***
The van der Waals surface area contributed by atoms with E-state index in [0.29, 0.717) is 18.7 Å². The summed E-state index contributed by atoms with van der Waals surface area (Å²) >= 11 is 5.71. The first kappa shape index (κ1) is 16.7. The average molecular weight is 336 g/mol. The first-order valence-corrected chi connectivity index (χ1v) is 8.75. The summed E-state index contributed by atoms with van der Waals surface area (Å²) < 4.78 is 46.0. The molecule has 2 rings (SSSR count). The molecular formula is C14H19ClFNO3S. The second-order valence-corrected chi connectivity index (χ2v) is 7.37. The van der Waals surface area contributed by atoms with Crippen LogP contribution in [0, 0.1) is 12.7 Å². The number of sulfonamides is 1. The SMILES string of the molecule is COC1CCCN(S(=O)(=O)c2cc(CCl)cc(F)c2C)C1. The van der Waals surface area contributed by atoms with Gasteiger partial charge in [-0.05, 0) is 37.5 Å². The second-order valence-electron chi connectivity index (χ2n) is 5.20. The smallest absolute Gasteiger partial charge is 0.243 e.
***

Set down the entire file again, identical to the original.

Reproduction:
The van der Waals surface area contributed by atoms with E-state index in [0.29, 0.717) is 18.7 Å². The summed E-state index contributed by atoms with van der Waals surface area (Å²) >= 11 is 5.71. The first kappa shape index (κ1) is 16.7. The average molecular weight is 336 g/mol. The first-order valence-corrected chi connectivity index (χ1v) is 8.75. The summed E-state index contributed by atoms with van der Waals surface area (Å²) < 4.78 is 46.0. The molecule has 2 rings (SSSR count). The molecular formula is C14H19ClFNO3S. The second-order valence-corrected chi connectivity index (χ2v) is 7.37. The van der Waals surface area contributed by atoms with Crippen LogP contribution in [0, 0.1) is 12.7 Å². The number of sulfonamides is 1. The SMILES string of the molecule is COC1CCCN(S(=O)(=O)c2cc(CCl)cc(F)c2C)C1. The van der Waals surface area contributed by atoms with Gasteiger partial charge in [-0.05, 0) is 37.5 Å². The second-order valence-electron chi connectivity index (χ2n) is 5.20. The smallest absolute Gasteiger partial charge is 0.243 e.